Friday, May 08, 2009

Black Bean Salsa

This "salsa" is actually what I typically just call my black beans, since I prepare them this way every time I boil up a batch o' dried black beans. I've moved to the dried version in the past few months as a small way to save on my weekly grocery bill. Here's the conversions between canned and dry:

15-oz can beans = 1 1/2 cooked beans, drained
1 pound dry beans = 6 cups cooked beans, drained
1 pound dry beans = 2 cups dry beans
1 cup dry beans = 3 cups cooked beans, drained

I know this involves math, but I readily admit that my frugality wins out over my hatred of basic math. Therefore, let's analyze this a bit. One can of black beans will run you about $0.89 at the grocery store, while a pound of dried black beans goes for about $1.69. Since you get the equivalent of 4 cans of beans out of a one pound bag, that would make the dried beans the equivalent of $0.42 per can. Not much, but it adds up.

Since I personally had no idea what to do with dried black beans, and hence resorted to purchasing the canned version, here's the scoop. You'll need at least two hours; 12 hours is preferable. To make 3 cups of cooked black beans, take 1 cup of dried black beans and spread them out in a shallow dish (a 9x13 pan works well here, or even a pie dish). Sort through them and remove any beans that appear to be shriveled or not bean-like (odd shape, discolored, etc.). Put them in a saucepan big enough to accommodate them and some water should they triple in size (which they will). Add enough water to cover them by two inches. If you have 8-12 hours, let them soak in the saucepan (overnight is fine - this is the longer "soak" period). If you only have two hours, bring the beans to a boil, turn them off, cover them, and let them sit for an hour (the "soak" period). After the beans have either soaked 8-12 hours or boiled and soaked an hour, drain them and add new water to again cover them by two inches. Bring them up to a boil and then turn the heat down to low. Simmer the beans for about an hour, or until you try one and it smooshes against the top of your mouth. They are ready to use in a recipe, or you can refrigerate them for up to about a week, or freeze them for a couple of months.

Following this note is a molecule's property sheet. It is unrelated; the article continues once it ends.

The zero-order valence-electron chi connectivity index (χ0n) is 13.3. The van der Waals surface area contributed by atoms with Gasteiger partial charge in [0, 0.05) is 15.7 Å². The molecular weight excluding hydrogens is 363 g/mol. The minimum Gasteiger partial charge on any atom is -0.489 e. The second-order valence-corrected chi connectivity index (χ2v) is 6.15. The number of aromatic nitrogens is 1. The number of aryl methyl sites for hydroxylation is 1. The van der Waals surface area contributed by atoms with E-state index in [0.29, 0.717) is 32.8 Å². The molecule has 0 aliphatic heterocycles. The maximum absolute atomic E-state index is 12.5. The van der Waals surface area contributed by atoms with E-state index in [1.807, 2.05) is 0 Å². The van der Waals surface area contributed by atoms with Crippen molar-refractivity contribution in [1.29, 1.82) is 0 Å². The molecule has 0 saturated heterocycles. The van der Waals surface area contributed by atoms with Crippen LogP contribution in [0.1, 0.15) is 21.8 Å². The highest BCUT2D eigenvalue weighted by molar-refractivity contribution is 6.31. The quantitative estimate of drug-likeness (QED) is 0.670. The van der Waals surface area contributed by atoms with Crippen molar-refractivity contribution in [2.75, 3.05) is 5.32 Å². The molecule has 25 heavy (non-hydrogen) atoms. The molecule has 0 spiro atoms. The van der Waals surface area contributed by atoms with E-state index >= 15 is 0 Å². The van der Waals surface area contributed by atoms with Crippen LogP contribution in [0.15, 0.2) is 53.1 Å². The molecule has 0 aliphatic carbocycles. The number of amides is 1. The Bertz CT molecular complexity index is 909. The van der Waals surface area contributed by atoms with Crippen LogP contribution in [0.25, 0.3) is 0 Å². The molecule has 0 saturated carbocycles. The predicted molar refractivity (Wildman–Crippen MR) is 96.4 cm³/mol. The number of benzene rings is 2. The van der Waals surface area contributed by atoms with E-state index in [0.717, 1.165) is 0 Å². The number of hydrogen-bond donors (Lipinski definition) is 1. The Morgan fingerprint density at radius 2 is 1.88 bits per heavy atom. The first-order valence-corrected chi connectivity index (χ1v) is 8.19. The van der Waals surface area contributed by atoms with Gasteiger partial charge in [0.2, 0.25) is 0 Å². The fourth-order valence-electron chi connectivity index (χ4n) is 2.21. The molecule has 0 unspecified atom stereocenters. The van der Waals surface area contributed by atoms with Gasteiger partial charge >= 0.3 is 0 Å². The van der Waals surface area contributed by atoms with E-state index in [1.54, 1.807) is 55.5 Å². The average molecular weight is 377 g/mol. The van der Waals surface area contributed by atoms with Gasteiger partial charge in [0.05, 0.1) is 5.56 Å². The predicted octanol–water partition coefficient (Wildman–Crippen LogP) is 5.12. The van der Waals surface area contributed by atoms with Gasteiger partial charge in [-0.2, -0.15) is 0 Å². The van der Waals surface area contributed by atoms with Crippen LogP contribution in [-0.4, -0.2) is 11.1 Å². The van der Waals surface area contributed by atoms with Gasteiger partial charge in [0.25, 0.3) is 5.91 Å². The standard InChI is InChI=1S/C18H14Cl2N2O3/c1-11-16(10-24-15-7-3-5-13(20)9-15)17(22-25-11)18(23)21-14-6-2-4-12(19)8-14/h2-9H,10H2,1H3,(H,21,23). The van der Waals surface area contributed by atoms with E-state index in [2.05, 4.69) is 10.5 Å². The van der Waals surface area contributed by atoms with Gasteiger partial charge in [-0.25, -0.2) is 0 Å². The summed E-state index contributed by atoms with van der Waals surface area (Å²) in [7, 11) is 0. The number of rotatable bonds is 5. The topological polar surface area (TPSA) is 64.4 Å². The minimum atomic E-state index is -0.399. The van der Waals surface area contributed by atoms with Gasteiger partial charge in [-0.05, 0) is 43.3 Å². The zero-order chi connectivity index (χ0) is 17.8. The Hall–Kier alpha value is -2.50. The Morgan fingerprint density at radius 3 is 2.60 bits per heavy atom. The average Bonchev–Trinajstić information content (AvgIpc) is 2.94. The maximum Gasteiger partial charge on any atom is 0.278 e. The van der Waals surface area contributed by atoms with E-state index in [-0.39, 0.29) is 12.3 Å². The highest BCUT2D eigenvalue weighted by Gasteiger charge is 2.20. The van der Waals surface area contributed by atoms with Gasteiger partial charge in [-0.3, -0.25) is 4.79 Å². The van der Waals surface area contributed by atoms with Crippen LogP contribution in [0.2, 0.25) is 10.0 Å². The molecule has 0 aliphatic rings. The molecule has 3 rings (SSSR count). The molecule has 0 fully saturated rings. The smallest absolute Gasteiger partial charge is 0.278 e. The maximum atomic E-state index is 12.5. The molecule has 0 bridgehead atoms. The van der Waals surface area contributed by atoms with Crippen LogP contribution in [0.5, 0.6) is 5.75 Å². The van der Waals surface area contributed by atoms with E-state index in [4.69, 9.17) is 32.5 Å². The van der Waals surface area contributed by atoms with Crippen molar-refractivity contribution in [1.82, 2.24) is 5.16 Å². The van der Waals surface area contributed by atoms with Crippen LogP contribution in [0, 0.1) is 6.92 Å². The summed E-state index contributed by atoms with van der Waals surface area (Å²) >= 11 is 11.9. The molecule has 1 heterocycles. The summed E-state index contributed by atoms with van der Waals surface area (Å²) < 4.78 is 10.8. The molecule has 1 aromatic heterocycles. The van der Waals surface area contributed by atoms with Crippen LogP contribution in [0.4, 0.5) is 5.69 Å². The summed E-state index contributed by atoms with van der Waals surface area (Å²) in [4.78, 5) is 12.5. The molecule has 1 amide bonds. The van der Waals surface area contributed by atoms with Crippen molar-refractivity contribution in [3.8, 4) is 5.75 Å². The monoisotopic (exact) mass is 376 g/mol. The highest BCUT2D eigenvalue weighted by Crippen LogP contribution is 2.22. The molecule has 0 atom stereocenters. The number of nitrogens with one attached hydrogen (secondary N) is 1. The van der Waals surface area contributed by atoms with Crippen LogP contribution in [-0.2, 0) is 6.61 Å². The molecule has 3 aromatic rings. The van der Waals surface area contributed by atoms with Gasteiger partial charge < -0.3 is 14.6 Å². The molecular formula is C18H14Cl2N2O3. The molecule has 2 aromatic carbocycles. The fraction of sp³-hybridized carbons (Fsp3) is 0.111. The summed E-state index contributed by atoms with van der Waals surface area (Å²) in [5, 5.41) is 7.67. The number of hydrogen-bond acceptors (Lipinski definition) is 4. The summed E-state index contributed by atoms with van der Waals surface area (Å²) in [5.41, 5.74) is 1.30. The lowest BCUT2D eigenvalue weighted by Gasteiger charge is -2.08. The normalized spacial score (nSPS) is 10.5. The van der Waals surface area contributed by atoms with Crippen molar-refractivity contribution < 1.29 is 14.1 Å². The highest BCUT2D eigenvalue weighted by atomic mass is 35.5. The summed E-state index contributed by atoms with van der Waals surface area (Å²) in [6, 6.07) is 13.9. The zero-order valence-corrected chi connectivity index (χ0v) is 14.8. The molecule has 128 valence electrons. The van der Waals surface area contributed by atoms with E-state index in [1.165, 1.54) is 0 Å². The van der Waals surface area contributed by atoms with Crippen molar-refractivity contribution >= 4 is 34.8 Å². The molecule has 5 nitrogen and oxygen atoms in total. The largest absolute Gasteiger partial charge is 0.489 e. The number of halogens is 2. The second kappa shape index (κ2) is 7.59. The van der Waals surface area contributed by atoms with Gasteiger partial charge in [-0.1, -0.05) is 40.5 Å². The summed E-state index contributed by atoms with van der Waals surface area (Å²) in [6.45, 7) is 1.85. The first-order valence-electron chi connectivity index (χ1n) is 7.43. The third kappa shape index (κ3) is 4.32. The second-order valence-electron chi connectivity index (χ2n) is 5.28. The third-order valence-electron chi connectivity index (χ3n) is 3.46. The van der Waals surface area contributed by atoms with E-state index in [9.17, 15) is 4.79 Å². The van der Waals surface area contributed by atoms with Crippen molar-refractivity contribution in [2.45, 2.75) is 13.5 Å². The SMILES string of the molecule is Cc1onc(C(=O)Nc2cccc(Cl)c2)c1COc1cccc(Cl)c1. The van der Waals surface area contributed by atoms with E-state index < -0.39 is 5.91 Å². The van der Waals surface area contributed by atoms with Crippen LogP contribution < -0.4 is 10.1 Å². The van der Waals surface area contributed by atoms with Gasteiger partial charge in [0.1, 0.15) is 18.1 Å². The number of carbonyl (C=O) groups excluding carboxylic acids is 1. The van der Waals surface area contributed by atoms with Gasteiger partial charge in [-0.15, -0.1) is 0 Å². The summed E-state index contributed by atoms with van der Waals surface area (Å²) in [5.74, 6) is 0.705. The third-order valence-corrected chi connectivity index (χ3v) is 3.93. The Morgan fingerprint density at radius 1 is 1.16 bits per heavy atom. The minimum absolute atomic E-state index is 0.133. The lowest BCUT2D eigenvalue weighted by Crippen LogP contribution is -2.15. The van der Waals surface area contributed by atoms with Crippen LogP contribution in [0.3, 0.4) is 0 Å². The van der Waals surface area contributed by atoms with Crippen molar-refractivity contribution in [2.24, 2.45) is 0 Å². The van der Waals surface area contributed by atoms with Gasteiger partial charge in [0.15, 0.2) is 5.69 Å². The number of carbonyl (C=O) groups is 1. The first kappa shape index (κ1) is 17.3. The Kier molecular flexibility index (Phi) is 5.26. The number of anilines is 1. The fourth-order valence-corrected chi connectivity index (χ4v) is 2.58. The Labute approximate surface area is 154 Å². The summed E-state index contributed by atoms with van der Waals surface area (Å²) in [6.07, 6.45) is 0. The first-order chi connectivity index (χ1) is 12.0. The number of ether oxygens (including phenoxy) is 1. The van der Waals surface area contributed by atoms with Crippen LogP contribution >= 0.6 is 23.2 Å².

This recipe is good as a dip for tortilla chips, or as a base for Black Bean Patties or Rice and Black Beans (recipes to come). The quantities mentioned are approximate; feel free to adjust as necessary to fit the amounts that suit your taste or that you have on hand.

3 cups cooked black beans, drained (or two cans of black beans...but why spend the money? Didn't you read my novel above about the cost effectiveness of dried beans?)
1 cup sweet onion, chopped
3 Tbsp fresh cilantro, chopped (or 1 Tbsp dried cilantro)
2 Tbsp lime juice
salt to taste (kosher salt if you've got it - about 1 tsp)

Stir ingredients together in a bowl and refrigerate.


Dawn McKinstry said...

Mmmmm... black beans. I love your recipe, that's how I like mine, with lots of onion and kosher salt. I'll have to try it with the cilantro too.

And I love the quantity/price explanation. I've always knew that the dry beans were probably cheaper, but never did the math to actually figure it out. Thanks! ;)

Aubree said...

The cilantro is key, but the lime juice definitely gives it some extra pizazz, too. I added it the first time because I had a lime that was going bad and I wanted to use it up, but now I always add it.

Thanks for stopping by!

SarahKate said...

That sounds so yummy! I adore black beans and cilantro. Perfect summer food.